NEW YORK (Reuters) – U.S. stocks ended higher and the S&P 500 index briefly crossed the 3,000-point mark for the first time on Wednesday as remarks by Federal Reserve Chairman Jerome Powell reassured investors about the potential for an interest rate cut later this month.
The Dow also hit an intraday record and the Nasdaq closed at an all-time high following the release of prepared remarks for Powell’s testimony before the U.S. House of Representatives Financial Services Committee.
Powell said the central bank stands ready to “act as appropriate” to support record U.S. economic growth.
“It’s what the market wanted to hear,” said J.J. Kinahan, chief market strategist at TD Ameritrade in Chicago. “Many people thought the jobs report – one data point – would all of a sudden change how the Fed was thinking. But the Fed tends to operate on trends, not data points.”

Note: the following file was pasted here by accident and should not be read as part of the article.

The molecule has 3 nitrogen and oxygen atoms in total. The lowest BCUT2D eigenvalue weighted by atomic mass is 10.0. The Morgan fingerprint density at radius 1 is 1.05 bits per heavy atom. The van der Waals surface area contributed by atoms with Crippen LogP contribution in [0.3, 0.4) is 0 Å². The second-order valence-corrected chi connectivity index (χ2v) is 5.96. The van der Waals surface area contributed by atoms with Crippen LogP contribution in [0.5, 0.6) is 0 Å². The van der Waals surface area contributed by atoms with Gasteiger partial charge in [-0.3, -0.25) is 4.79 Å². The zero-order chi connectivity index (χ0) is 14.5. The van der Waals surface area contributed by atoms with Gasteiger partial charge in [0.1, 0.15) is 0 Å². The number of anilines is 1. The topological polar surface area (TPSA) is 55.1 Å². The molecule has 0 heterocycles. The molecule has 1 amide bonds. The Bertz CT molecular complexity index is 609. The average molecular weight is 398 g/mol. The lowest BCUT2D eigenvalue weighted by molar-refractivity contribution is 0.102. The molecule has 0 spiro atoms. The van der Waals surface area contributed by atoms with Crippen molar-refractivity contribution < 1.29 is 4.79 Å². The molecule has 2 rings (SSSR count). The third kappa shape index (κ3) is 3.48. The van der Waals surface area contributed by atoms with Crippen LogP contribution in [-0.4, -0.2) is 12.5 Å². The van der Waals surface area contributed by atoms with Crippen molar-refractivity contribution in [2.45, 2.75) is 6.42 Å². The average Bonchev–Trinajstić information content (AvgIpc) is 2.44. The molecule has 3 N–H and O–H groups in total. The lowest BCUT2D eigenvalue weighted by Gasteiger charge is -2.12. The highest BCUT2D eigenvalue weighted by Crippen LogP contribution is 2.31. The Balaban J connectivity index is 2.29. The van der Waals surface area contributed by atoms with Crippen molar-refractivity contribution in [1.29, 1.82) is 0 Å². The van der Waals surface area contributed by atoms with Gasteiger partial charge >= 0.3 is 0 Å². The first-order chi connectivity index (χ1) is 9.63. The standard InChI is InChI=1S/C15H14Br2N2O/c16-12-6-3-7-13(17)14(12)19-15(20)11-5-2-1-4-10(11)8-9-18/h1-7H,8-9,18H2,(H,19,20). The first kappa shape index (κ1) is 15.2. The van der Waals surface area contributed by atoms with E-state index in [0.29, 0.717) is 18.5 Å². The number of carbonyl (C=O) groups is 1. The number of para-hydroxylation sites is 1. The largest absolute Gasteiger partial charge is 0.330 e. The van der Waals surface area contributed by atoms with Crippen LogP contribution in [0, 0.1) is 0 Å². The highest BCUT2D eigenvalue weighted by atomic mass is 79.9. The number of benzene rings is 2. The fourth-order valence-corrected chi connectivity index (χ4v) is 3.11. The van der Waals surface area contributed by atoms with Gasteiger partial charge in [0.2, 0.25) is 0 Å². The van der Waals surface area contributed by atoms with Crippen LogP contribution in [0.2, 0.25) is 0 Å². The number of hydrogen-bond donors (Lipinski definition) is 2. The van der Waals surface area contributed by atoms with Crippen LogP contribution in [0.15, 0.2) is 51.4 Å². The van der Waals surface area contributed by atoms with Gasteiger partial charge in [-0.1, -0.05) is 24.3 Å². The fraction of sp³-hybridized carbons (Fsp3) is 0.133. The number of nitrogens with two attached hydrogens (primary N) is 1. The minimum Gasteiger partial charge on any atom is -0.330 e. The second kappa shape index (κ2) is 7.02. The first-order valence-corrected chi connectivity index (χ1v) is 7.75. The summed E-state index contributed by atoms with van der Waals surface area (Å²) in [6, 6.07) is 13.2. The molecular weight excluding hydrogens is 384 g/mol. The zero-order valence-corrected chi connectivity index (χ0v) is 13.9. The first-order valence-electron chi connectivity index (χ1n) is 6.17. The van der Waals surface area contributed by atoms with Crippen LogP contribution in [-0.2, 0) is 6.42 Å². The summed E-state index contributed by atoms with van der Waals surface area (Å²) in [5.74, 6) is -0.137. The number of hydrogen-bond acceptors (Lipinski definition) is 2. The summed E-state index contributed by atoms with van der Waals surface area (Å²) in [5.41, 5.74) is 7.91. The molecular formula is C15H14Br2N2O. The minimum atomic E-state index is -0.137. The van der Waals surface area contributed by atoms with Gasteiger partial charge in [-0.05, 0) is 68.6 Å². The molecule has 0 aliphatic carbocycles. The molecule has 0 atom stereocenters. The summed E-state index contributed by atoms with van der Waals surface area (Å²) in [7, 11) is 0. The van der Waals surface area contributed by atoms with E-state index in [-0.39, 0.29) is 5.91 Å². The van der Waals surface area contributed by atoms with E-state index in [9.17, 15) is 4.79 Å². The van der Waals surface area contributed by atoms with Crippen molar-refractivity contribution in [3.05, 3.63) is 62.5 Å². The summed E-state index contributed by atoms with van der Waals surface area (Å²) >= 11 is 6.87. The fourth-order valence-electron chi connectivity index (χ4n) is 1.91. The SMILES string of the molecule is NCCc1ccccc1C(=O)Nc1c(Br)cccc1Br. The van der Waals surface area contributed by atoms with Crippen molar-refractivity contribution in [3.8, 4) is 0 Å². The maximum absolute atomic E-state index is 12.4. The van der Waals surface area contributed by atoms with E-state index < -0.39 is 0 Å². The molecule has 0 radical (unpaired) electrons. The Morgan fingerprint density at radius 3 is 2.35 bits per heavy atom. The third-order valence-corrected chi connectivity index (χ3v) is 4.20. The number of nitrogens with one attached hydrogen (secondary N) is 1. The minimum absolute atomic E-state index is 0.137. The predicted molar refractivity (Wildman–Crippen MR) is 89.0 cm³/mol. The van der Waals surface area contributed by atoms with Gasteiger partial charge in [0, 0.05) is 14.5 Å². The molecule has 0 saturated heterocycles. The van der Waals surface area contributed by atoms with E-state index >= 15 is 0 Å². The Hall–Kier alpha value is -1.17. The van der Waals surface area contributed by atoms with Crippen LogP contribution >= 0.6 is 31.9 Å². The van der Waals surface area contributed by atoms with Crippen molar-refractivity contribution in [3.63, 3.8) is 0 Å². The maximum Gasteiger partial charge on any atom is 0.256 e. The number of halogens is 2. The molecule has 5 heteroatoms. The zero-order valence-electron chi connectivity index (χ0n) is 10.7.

After Powell’s remarks and release of the Fed’s minutes, interest rate futures appeared to price in greater odds of an aggressive rate cut this month. Expectations for a 50-basis-point cut, which had nearly been snuffed out by stronger-than-expected U.S. employment data on Friday, jumped to 26.6%, according to CME Group’s FedWatch tool.
The S&P 500 breached 3,000 just after the opening, but ended slightly below that level at 2,993.07 points. Some investors said the milestone may boost confidence in a market that has been hitting record highs this year.
Amazon.com, Microsoft Corp and Apple Inc were among the biggest boosters to the indexes.
The Dow Jones Industrial Average rose 76.71 points, or 0.29%, to 26,860.2, the S&P 500 gained 13.44 points, or 0.45%, to 2,993.07 and the Nasdaq Composite added 60.80 points, or 0.75%, to 8,202.53.
In his testimony – the first installment of two days on Capitol Hill this week – Powell pointed